Commercial Client Alert – May 21, 2020
PPP May Become More Flexible
Early next week, the House of Representatives is expected to approve new legislation that if passed by the Senate will revise the Paycheck Protection Program (PPP), significantly benefiting small businesses.
The expected legislation will remove the requirement that 75% of the PPP funds be used on payroll and it will allow companies more time to use the funds and rehire workers. The bill has bipartisan support in the House and Speaker of the House Nancy Pelosi indicates that it should be voted upon next week.
Although the bill has not been finalized it is expected to allow employers up to 24 weeks to use the forgivable funds (as opposed to the current 8 weeks). It will also extend the rehire period safe-harbor to match the end of the supplemented unemployment benefits period. The bill will also remove the requirement that 75% of the funds be used on payroll expenses.
Additionally, this legislation would eliminate a rule that limits the loan terms to two years and would allow PPP borrowers to take advantage of the pandemic-related payroll tax deferment. The CARES Act provided a refundable payroll tax credit for 50% of employee wages for companies that were fully or partly prohibited from operating during the crisis, allowing employers to pay half their payroll taxes between March 27 and Jan. 1, with the remaining portion due by Dec. 31, 2021. This new bill will permit PPP borrowers to take advantage of the payroll tax deferral.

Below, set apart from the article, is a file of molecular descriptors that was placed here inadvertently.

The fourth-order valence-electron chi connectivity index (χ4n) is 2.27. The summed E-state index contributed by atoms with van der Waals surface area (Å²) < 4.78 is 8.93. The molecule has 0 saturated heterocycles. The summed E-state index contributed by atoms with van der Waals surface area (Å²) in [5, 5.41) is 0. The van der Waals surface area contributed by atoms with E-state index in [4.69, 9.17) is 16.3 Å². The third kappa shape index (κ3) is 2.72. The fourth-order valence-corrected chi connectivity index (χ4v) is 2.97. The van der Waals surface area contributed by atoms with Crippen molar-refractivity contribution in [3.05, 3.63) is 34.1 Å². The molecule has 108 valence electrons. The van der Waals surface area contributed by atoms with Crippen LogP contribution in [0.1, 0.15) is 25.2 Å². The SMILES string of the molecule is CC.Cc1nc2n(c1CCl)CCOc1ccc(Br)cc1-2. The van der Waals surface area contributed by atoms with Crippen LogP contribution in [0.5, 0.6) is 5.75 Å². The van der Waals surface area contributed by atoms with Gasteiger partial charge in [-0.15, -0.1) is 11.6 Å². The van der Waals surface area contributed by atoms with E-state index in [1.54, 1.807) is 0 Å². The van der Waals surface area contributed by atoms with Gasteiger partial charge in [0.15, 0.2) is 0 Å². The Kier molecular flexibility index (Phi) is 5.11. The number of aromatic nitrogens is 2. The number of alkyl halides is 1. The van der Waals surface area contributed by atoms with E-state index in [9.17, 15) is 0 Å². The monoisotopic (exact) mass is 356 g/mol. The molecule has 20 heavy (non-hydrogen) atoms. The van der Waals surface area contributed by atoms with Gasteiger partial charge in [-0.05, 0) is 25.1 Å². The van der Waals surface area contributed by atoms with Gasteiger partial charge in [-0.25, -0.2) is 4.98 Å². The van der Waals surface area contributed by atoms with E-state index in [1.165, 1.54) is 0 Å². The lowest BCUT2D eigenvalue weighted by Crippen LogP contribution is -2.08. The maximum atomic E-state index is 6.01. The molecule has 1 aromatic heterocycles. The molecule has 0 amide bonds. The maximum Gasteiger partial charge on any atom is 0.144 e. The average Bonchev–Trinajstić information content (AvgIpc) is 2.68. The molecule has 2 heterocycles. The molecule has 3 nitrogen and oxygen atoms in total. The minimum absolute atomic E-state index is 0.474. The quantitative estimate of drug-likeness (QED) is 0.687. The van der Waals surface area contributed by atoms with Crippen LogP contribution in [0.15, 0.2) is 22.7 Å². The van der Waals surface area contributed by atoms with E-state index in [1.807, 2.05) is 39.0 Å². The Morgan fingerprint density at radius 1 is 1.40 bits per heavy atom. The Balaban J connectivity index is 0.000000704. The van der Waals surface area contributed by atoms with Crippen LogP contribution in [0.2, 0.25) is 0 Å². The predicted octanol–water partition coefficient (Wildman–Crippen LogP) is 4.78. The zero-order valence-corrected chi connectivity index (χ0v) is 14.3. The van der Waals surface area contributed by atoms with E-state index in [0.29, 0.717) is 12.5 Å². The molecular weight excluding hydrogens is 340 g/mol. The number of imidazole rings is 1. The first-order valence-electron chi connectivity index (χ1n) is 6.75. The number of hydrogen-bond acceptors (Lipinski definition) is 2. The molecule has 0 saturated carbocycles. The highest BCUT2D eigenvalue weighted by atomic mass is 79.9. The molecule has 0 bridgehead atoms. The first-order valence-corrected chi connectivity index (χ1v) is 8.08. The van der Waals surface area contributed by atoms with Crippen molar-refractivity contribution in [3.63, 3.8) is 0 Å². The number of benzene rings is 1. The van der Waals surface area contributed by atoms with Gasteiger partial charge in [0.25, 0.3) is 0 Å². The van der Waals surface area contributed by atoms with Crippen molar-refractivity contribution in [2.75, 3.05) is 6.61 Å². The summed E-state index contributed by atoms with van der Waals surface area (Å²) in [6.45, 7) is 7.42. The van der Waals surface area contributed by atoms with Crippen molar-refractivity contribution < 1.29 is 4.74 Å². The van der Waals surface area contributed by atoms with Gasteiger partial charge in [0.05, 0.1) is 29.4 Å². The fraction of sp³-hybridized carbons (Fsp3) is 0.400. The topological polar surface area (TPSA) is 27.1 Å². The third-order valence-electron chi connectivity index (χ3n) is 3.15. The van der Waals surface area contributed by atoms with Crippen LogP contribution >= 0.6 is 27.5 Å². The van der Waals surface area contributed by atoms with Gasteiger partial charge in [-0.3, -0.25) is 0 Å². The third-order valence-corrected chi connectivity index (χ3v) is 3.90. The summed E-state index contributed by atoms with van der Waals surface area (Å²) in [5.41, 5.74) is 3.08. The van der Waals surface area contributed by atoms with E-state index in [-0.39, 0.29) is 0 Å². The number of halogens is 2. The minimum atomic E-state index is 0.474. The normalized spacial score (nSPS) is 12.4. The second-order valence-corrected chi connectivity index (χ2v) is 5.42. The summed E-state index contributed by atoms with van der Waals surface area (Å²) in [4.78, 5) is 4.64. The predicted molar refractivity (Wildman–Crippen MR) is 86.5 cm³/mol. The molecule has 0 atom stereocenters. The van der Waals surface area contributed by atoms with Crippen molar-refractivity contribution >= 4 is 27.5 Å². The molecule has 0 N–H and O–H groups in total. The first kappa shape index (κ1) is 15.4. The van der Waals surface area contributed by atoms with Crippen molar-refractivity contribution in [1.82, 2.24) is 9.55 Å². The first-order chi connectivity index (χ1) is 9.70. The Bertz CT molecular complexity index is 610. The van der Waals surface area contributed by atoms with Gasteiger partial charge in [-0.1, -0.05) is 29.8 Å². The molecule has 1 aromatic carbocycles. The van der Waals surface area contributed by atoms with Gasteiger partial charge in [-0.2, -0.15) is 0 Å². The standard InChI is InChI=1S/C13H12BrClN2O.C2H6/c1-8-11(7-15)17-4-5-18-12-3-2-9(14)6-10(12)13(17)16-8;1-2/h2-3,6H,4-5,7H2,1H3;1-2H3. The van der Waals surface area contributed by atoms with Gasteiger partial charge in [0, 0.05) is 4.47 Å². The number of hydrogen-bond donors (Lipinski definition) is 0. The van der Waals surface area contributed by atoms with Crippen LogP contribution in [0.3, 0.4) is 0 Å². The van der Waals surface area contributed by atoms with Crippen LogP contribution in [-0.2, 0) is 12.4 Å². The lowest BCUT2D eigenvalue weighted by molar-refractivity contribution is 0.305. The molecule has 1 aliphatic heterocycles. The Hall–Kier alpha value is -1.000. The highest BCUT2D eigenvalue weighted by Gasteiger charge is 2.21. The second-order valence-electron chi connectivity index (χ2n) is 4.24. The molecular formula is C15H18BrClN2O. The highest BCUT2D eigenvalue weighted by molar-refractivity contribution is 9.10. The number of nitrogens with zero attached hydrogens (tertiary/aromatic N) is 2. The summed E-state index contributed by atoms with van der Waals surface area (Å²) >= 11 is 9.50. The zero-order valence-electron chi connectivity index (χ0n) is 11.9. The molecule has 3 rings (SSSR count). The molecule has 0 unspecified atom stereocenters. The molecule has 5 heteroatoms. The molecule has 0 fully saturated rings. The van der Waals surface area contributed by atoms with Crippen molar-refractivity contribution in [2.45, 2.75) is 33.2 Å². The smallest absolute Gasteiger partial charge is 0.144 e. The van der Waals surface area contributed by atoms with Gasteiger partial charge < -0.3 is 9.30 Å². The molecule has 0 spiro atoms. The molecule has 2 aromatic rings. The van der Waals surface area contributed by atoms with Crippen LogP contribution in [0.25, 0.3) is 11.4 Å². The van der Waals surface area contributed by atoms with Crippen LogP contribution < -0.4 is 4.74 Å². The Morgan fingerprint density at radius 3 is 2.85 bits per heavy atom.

Although there is no guarantee that the Senate will pass this legislation, Senator Marco Rubio has indicated that the Senate may be willing to pass a narrow measure. The Senate appears to support legislation that revises the PPP to conform to the original legislative intent. The earliest the Senate can take up the vote is in early June.
The terms of the PPP continue to evolve and these proposals are likely to change the recently released PPP Forgiveness Application. The newest measures, if passed, will benefit many businesses. Kaufman & Canoles will continue to monitor the situation and will provide more information as it becomes available.
The contents of this publication are intended for general information only and should not be construed as legal advice or a legal opinion on specific facts and circumstances. Copyright 2023.